The art of not writing is different from regular procrastination. Procrastinating is putting off work until the last minute by playing tetris, going out for ice cream, or watching three straight seasons of Star Trek: The Next Generation on Netflix.
Not writing is the next step. It’s the stage that begins once your guilty conscience strips the Blendtec YouTube channel of its power to thrill. In order to feel better while still avoiding work, it’s time to start lying to yourself.
I was already pretty accomplished at not writing in college, but deadlines and grades kept getting in the way of truly perfecting my craft. Now that all of my literary deadlines are self-imposed, though, I am rapidly approaching mastery. My most effective techniques for not writing fall into two categories:
Things that I tell myself are more important than writing
The key to satisfaction in not writing is believing that the other stuff you are doing is just as worthwhile, if not more so. In school, this category includes finishing the next three weeks of astronomy homework or putting 20 hours into that papier-mâché diorama of the Boer Wars that’s due after Christmas.
In the post-collegiate environment, I’m more likely to start with baking duck-shaped cupcakes for work or finally listening to that band my brother likes. These activities are obviously legitimate uses of time, I explain to my blank Word document, because I’m doing them for others. How could writing narcissistic comedy even hope to compete?
As the level of self-reproach increases, I escalate against it with home-upkeep oriented tasks, like alphabetizing the spice rack or trying on everything in my closet to decide what should go to Goodwill.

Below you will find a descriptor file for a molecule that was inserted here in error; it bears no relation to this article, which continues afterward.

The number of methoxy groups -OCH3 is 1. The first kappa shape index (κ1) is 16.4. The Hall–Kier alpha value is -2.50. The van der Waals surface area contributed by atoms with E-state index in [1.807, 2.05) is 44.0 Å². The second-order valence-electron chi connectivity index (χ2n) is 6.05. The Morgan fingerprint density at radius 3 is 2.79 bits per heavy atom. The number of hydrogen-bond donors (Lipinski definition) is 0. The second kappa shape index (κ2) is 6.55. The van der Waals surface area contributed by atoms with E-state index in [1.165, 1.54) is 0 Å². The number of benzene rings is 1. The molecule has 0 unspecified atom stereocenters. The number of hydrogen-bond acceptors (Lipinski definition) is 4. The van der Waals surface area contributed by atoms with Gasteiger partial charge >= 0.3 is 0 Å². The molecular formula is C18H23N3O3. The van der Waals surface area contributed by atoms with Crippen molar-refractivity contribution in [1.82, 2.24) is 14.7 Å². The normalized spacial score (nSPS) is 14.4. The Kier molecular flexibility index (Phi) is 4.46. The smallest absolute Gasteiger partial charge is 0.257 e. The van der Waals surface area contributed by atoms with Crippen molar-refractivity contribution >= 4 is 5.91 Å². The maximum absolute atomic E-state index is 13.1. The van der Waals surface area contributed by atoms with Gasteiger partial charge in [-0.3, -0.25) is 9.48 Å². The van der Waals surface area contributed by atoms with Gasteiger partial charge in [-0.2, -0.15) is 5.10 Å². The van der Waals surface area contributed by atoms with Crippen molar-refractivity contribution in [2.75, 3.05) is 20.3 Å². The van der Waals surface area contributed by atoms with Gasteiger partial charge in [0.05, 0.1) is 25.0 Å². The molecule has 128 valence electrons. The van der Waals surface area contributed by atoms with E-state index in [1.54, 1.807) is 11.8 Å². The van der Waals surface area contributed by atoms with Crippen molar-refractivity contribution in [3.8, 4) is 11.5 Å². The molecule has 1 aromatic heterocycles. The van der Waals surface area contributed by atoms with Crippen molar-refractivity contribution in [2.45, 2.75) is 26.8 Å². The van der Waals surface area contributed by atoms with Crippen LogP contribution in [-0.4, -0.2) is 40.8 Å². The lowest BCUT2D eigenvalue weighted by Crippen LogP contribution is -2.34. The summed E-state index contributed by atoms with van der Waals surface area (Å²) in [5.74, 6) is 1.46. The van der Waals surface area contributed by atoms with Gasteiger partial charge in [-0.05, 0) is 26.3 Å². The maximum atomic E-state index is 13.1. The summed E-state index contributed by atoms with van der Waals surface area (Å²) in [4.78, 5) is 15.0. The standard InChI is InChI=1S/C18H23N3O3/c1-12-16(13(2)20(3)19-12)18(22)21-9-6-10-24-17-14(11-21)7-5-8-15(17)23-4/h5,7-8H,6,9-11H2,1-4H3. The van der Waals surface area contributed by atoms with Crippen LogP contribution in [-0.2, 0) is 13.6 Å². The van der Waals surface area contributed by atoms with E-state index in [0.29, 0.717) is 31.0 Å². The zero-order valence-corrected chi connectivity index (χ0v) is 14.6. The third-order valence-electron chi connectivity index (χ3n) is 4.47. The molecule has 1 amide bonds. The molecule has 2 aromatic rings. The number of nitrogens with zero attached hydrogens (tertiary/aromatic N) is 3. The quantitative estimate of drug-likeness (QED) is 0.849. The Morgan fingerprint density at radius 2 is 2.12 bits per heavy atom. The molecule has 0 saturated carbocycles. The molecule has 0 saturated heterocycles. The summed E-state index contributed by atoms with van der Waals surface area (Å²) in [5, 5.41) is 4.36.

Eventually all of the sinks and toilets are really clean, and I sit down at the computer. I’m still open to more self-delusion, though, so it’s time for the second category of crafty ploys:
Things that I tell myself actually are writing
This is the real balancing act: avoiding the project by pretending to work on the project. The secret is developing ironclad mechanisms for achieving imaginary progress. In school, these tricks include picking fonts, setting margins, organizing sources, creating headers and footers with automatic page numbers, and figuring out how to type the accents in “papier-mâché diorama.”
Now, I prefer to start off by rereading my own existing material. This process is absolutely intended to help Maintain a Consistent Style; it is clearly not about Reliving Past Accomplishments Instead of Doing Anything. It also means that every post I finally finish gains me a few more minutes of delay for next time.
After all that staring at a screen, it’s about time for a round of cleaning out my purse while focusing single-mindedly on writing ideas.
When I eventually run out of fuzzy hard candy, I’ll turn to practicing ways to draw facial expressions in case I need them later.
As it turns out, not every picture is worth a thousand words.
In college, the not writing always had to end before the paper was actually due. But as a graduate who is neither graded nor paid for writing, I get to decide when everything is due. Sometimes I decide it’s never. When all else fails, though, there’s always writing an entire column about not writing things.